Another important dimension is the comparative standing of the institutions and the individual departments on a number of parameters including employability, quality and quantity of teachers, use of technology in learning, research publications, investments made in infrastructure etc. There are a few privately run surveys which cover limited number of institutions and are not scientifically designed with the long term perspective and hence are not very reliable. Such a comprehensive comparative analysis that is authentic will enable students and parents to make the right choice and for the institutions to consciously enhance quality of delivery and the fulfilment cycle.
With a substantial number of families having first generation college goers in the country and a large number of unsuspecting parents taking hefty loans to pay for professional programmes, it is essential that they make their decisions regarding admissions based on reliable information about the institutions and not merely based upon hearsay or glitzy advertisements. This is where career advisory support delivered by digital technology platform with indepth analytics could be extremely helpful in providing counselling support by the experts in different fields.
Using the digital platforms for matching the interests and the strengths of the students with the requirements and standings of the programmes offered by various institutions could enable students and parents to have virtual walkthroughs and converse with the students and the faculty of the institutions of their interest. Both pull and push information on various dimensions of the education institutions leading to better throughput should be made accessible in a user friendly manner in local languages through the digital devices which in turn would catalyse educational institutions to be more open and competitive on real factors impacting the outcomes of the education system.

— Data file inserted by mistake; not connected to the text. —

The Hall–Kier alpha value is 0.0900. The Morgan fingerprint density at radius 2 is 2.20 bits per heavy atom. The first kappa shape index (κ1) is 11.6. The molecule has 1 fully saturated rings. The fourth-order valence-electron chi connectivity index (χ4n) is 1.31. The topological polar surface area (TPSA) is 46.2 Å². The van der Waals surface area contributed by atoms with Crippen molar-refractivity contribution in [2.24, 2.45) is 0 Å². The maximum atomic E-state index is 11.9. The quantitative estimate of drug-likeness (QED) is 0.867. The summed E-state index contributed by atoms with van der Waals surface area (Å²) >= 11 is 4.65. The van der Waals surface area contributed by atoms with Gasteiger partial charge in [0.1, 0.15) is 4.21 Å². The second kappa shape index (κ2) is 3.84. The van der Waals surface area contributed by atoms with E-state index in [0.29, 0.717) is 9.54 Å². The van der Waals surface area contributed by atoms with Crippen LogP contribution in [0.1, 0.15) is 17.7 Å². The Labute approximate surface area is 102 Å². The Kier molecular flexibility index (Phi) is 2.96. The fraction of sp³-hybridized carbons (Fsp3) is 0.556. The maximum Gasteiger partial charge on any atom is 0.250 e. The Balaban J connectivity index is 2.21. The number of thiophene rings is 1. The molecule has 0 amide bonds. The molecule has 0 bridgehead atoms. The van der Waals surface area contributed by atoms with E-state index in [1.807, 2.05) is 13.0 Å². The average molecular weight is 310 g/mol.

The below par learning experience and education delivered to students may make them qualified on paper but it is an unimaginable loss to the nation to be denied an opportunity to tap the fullest potential of the youth. Hence the critical need of the hour is to maintain a strict vigilance on the practices of higher education institutions and encourage them to put in place voluntary measures using digital technologies that would make them committed in terms of outcomes that are impactful.
Encouraging access to information, transparency, cross pollination of best practices and showcasing of talent have to become the cornerstones of the digital strategy that would drive quality standards in the educational institutions.
Leveraging digital technologies it would be imperative to come up with the minimum common curriculum across programmes, common standardised assessment mechanisms enabled by online testing tools establishing national standards, access to MOOC and samples of teaching by faculty from every college through Youtube and incorporate sector skill council affiliated modules co delivered by the industry as part of the curriculum. These are some of the ways by which not only minimum quality standards could be accomplished in the near term, it would also be feasible for enabling better informed decision making on the right match of institutions for the students thus paving the way for creating new benchmarks for quality in the education system and move towards global standards.
The writer is CEO, Global Talent Track, a corporate training solutions company